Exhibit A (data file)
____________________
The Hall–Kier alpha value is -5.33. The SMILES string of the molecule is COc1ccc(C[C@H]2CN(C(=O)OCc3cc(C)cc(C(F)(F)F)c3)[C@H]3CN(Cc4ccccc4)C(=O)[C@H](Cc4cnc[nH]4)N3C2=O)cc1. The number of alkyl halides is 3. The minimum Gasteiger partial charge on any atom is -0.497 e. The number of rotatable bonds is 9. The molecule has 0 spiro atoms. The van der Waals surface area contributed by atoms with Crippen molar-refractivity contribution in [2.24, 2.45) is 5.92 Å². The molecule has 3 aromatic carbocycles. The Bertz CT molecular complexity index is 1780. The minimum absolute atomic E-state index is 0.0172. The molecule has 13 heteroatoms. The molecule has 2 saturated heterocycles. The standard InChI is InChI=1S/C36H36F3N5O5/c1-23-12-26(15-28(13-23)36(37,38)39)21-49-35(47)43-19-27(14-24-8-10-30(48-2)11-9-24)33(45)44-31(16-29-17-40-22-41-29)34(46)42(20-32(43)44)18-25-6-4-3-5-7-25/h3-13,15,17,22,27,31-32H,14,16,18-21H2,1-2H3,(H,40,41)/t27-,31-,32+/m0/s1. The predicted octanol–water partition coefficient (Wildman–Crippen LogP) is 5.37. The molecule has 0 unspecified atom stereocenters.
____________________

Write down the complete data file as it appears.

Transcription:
The Hall–Kier alpha value is -5.33. The SMILES string of the molecule is COc1ccc(C[C@H]2CN(C(=O)OCc3cc(C)cc(C(F)(F)F)c3)[C@H]3CN(Cc4ccccc4)C(=O)[C@H](Cc4cnc[nH]4)N3C2=O)cc1. The number of alkyl halides is 3. The minimum Gasteiger partial charge on any atom is -0.497 e. The number of rotatable bonds is 9. The molecule has 0 spiro atoms. The van der Waals surface area contributed by atoms with Crippen molar-refractivity contribution in [2.24, 2.45) is 5.92 Å². The molecule has 3 aromatic carbocycles. The Bertz CT molecular complexity index is 1780. The minimum absolute atomic E-state index is 0.0172. The molecule has 13 heteroatoms. The molecule has 2 saturated heterocycles. The standard InChI is InChI=1S/C36H36F3N5O5/c1-23-12-26(15-28(13-23)36(37,38)39)21-49-35(47)43-19-27(14-24-8-10-30(48-2)11-9-24)33(45)44-31(16-29-17-40-22-41-29)34(46)42(20-32(43)44)18-25-6-4-3-5-7-25/h3-13,15,17,22,27,31-32H,14,16,18-21H2,1-2H3,(H,40,41)/t27-,31-,32+/m0/s1. The predicted octanol–water partition coefficient (Wildman–Crippen LogP) is 5.37. The molecule has 0 unspecified atom stereocenters.